Resource Management MPAs/Marine Sanctuary Integrated Seaweed Farming Coral Reef Monitoring Sustainable Livelihood Ecotourism Cooperatives

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STUDY TOUR SITES

ESSENTIAL FEATURES
Strong Community/Peoples Organizations 22 Peoples Organizations

CONTACT DETAILS

Resource Management Lingayan Gulf, Pangasinan MPAs/Marine Sanctuary Municipality of San Teodoro Coral Reef Management Municipality of Bolinao Mangrove Reforestation Inter-Agency Partnerships Academe LGUs Community/PO NGOs

University of the Philippines Marine Science Institute UP-Diliman, Quezon City Tel: (02) 922-3921 UP- College of Social Work and Community Development UP-Diliman, Quezon City Tel: (02) 920-5301 to 99 Haribon Foundation4th Floor FilGarcia Bldg., Kalayaan Ave. Quezon City Tel: (02) 433-4363 Website: www.haribon.org.ph Provincial Government of Pangasinan Municipal Governments of San Teodoro and Bolinao

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STUDY TOUR SITES


Island Garden City of Samal

ESSENTIAL FEATURES
Resource Management Mariculture Park Inter-Agency Partnerships BFAR City of IgaCoS SEAFDEC Resource Management Integrated Coastal Management Public Private Partnerships Inter-Agency Partnerships PG-ENRO/LGUs of Batangas Bay Region Academe Batangas Bay Industries Batangas Coastal Resource Management Foundation

CONTACT DETAILS
The City Mayor City Hall Island Garden City of Samal

Batangas Bay, Batangas

Provincial Government of Batangas Batangas PG-ENRO Capitol Site, Batangas City

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STUDY TOUR SITES


Barangay Hugom, Laiya, San Juan Batangas

ESSENTIAL FEATURES
Resource Management MPA Pilot site for reef rehabilitation through coral transplantation Partnerships Beach Resort Owners Hayuma Foundation LGUs (barangay level) Capability Building Paralegal Training Participatory Coral Reef Monitoring

CONTACT DETAILS
Hayuma Foundation, Inc. 87-A Scout de Guia, Diliman, Quezon City Tel: (02) 372-2884

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LGU MANDATES AND POLICIES IN COASTAL RESOURCE MANAGEMENT IN THE PHILIPPINES

ANNEXES

here are several policies that impact on coastal resource management in the Philippines. However, during the last decade, RA 8550 known as the Philippine Fisheries Code of 1998 and the RA 7160 also known as the Local Government Code of 1991 provided significant changes in the fisheries and environment sectors and provide enough mandate to LGUs to get involved in coastal resource management. These laws were followed by various policy issuances that provide implementation guidelines for various provisions of the Code. Despite the modest opportunities offered by the law for more active participation of small fisherfolk and civil society groups in decision-making and resource management, several issues and concerns still remain whose resolution require the political will and cooperation of various stakeholders. This is especially true for city and municipal local government units, whose role has been particularly highlighted by virtue of its jurisdiction over municipal waters. Among the issues that stimulated a lot of reaction recently was the issue of delimiting access to municipal waters through delineation, as articulated in DAO 17-2001. The following are highlights of national policies that impact on coastal resource management in the country and provide LGU mandates to pursue CRM in their respective area.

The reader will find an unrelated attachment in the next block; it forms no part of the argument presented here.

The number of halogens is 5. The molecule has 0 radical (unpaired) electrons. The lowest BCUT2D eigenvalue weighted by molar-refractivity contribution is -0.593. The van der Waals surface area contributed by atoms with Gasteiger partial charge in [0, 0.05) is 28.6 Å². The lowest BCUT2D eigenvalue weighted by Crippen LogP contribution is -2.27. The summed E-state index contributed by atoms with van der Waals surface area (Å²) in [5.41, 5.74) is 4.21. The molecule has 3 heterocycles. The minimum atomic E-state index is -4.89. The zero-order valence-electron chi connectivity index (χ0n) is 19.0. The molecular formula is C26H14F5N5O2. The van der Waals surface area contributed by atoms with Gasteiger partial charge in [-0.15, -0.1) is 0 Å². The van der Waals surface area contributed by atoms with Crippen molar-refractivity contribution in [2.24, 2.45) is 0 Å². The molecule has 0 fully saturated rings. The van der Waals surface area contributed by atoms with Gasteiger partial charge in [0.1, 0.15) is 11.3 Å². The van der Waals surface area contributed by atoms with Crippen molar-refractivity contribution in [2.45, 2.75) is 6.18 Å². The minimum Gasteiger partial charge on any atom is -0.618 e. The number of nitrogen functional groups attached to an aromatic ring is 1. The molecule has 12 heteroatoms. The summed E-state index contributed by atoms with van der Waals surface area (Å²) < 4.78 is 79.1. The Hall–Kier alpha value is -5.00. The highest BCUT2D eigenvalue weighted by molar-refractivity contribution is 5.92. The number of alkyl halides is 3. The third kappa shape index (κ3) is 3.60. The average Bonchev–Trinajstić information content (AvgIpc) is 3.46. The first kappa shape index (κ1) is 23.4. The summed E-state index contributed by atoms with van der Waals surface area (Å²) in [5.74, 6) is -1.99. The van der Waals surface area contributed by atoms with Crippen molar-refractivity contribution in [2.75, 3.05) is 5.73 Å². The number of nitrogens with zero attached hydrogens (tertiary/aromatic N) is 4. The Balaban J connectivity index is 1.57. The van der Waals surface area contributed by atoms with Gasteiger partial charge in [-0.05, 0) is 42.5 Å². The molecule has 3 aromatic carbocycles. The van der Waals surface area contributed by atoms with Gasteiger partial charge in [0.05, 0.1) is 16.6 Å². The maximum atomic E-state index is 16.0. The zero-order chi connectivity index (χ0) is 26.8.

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LGU Mandates in Coastal Resource Management


PHILIPPINE CONSTITUTION 1986
Article II, Sec. 16. Right to balanced and healthful ecology Article II, Sec. 2 (Regalian Doctrine) State ownership of natural resources Article XIII Right of people to participate in decision making at all levels Article XII, Sec. 2 Priority to small fishers and fishworkers in the utilization of natural resources in rivers, bays, and lagoons Article XIII,Sec. 7 Right of subsistence fishers to the use of communal fishery resources; support to fishers; protection of offshore fishing grounds against foreign intrusion

DENR ADMINISTRATIVE ORDER (DAO) 2001- 17 GUIDELINES FOR THE DELINEATION AND DELIMITATION OF MUNICIPAL WATERS
Section 4 (C) Role of Local Government Units 1. Request the NAMRIA to delineate/delimit the boundaries of their municipal waters; 2. Conduct public hearings and consultations in relation to the proposed delineation/delimitation;

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3. Settle disputes with adjacent or opposite municipalities arising from the delineation/delimitation through the Sangguniang Bayan/Panglungsod or Panlalawigan or in any appropriate body; 4. Enact ordinances setting forth the extent of its municipal waters, incorporating thereof the maps or charts and technical descriptions.

REPUBLIC ACT 7160, ALSO KNOWN AS THE LOCAL GOVERNMENT CODE OF 1991